Regardless of whether the mood of Democratic Members has changed since the Massachusetts election, DCCC spokeswoman Jennifer Crider said House leaders are continuing to do what they’ve done all cycle — staying in touch with colleagues who they believe are candidates for retirement and doing their best to persuade them to stay on the job.

Last month, when leaders began confronting a steady trickle of retirements, Speaker Nancy Pelosi (D-Calif.) told reporters that she viewed incumbent retention as her top political priority. Her message to lawmakers eyeing the exits: “Be proud of what we’ve done. … We fully intend to be in the majority, and they will be in the majority when they return.—

Erick Mullen, a Democratic media consultant, said House Democrats are being appropriately vigilant, but that even their best efforts can be stymied by political events out of their control.

“These things crystallize quickly, like rock candy on a string when the temperature is right, so somebody needs to keep the water stirred,— Mullen said. “The Speaker is doing her share but can’t move on while the Senate’s stewing.—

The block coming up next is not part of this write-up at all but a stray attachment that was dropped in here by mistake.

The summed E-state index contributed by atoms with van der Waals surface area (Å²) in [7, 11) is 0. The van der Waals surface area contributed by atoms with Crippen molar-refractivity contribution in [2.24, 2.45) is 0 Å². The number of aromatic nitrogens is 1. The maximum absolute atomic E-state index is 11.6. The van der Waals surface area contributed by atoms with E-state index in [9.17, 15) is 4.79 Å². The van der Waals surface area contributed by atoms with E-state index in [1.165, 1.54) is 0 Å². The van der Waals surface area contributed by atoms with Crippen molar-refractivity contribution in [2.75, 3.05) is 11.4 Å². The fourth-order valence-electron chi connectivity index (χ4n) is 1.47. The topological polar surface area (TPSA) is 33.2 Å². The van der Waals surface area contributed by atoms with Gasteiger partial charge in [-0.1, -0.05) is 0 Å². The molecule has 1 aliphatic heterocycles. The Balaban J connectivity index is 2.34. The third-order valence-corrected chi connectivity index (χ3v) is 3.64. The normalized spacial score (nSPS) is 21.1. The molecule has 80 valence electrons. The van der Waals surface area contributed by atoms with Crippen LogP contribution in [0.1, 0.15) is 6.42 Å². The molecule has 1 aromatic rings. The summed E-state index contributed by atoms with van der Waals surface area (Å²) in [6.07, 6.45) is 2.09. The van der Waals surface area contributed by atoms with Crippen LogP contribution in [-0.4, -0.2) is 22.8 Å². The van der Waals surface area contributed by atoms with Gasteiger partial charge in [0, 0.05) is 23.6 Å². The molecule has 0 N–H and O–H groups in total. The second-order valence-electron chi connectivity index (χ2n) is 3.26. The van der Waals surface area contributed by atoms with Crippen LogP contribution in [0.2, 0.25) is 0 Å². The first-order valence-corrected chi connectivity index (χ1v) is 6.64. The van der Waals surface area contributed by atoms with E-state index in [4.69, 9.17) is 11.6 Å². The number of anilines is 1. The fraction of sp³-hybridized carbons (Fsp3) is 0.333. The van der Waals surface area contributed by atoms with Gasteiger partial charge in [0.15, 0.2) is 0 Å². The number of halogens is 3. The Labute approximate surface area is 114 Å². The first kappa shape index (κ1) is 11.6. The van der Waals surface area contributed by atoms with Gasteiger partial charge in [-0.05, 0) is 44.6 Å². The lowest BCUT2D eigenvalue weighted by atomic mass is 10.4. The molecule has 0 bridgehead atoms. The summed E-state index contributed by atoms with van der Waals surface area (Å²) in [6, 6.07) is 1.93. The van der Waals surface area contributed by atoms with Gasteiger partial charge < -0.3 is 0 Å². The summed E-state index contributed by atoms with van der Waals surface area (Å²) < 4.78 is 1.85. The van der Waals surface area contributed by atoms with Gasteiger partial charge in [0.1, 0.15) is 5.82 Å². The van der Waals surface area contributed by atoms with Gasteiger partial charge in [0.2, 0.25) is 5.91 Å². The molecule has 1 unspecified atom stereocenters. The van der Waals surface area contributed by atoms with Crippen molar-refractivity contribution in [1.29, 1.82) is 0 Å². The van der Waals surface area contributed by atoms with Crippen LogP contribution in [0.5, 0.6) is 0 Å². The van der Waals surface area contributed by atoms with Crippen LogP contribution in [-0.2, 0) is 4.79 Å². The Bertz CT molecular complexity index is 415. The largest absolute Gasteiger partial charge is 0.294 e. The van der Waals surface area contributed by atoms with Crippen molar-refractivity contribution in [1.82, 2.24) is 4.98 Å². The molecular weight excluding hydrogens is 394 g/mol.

Political professionals in both parties identify a number of House Democrats as possible retirees, including Reps. Leonard Boswell (Iowa), Rick Boucher (Va.), Lincoln Davis (Tenn.), Bob Etheridge (N.C.), Paul Kanjorski (Pa.), Collin Peterson (Minn.), Ike Skelton (Mo.) and John Spratt (S.C.). All sit in districts that would be difficult for Democrats to defend if they become vacant — and if they run again, some of the incumbents may have to sweat re-election for the first time in a long time.

Republican operatives are fully aware that these senior Democrats aren’t happy about having tough re-election fights and are trying to shove a few toward the door.

The National Republican Congressional Committee on Monday began airing a withering attack ad against Spratt, calling the Budget chairman “the architect of the most fiscally irresponsible budget in history.—